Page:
“Dr Ehrlich’s Magic Bullet” is a film you’ve never seen. It stars Edward G. Robinson in a different role than his characteristic gangster; he portrays instead a doctor seeking a cure for syphilis. When public funding for his research is withdrawn, a wealthy member of the nobility steps in (also played uncharacteristically by Maria Ouspenskaya, whom you’ll recall as the wizened gypsy woman cradling the head of Lon Cheney as the dying werewolf: “At last you have found rest, my son,” she intones with a thick eastern European accent). Ehrlich’s work is successful and an effective treatment for syphilis became available.
Just when we imagine a particular disease may be under control, others reemerge that were thought to have been eliminated. Headlines this morning, for example, hint at a strain of gonorrhea resistant to antibiotics. All of this brought to mind the school nurse I had known in grades three through six: Miss Robina Lyle. If public health is an under-represented topic in Agincourt, Miss Lyle might offer a solution.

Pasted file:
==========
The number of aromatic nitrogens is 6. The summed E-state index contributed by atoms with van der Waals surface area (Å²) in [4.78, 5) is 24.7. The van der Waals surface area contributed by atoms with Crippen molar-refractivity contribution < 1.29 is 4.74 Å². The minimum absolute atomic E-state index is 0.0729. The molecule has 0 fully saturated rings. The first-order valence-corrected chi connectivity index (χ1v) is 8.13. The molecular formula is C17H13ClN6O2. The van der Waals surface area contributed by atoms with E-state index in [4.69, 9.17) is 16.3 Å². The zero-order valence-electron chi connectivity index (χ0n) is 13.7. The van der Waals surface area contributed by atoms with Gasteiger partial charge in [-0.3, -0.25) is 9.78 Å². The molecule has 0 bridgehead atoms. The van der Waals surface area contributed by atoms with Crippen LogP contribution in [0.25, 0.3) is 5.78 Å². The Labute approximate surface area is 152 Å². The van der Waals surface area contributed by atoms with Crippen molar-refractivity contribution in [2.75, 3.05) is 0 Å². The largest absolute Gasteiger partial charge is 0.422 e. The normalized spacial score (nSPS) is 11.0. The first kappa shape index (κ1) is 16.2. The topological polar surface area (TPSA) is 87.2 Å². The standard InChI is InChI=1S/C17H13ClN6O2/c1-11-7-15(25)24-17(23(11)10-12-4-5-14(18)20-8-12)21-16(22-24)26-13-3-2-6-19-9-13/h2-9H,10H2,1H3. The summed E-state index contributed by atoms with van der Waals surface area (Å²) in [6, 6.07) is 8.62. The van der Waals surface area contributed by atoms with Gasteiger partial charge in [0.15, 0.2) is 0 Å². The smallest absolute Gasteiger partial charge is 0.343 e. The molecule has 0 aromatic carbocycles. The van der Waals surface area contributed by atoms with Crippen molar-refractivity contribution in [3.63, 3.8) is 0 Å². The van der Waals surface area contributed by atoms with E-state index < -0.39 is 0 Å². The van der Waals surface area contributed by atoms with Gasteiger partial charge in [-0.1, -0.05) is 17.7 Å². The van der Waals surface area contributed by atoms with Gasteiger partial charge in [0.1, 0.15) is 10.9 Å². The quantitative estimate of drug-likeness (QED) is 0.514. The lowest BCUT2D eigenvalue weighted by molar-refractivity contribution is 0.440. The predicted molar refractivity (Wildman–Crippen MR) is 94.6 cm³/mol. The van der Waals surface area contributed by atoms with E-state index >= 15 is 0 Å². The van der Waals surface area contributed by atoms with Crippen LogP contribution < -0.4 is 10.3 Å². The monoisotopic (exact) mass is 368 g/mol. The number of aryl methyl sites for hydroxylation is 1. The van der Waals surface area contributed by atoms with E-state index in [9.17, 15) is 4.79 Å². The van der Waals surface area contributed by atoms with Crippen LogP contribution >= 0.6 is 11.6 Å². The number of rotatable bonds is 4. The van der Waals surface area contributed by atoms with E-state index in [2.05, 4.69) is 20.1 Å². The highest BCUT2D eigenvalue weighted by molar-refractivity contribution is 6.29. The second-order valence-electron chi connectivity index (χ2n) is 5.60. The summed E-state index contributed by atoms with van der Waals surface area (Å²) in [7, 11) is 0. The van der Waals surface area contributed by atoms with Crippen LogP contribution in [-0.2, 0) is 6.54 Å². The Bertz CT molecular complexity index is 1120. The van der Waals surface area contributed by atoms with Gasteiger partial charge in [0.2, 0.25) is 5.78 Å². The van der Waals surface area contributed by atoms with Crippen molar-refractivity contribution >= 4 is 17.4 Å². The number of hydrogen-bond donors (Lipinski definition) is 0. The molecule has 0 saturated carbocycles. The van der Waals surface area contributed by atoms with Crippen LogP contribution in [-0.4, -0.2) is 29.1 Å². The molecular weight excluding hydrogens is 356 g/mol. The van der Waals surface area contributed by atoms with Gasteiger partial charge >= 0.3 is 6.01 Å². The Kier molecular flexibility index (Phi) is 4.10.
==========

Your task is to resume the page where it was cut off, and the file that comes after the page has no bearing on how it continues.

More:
When i was nine or ten — shortly after Marge departed — I recall an especially pesky bout of stomach flu. Miss Lyle, ever compassionate, suggested that I be sent home, and one of the teachers was enlisted midday to drive me the mile and a half.
Curious whether any biographical information could be found, her memory lives on, even if her former charges are rapidly dying off: an elementary school in District #217 bears her name. Yet biographical material is still very thin. And ancestry.com reveals only one exciting fact: she was Canadian born in 1894 and emigrated to Chicago early in her career.
Sadly, I cannot recall her appearance; yet the starched white sterility of her uniform is a vivid recollection. And her glasses on a chain draped across an ample bosom.
PS: This postcard shows a your nurse identified only as Ada. In honor of my Robina Lyle, I think our character will become Ada Lisle. Is that O.K. with you?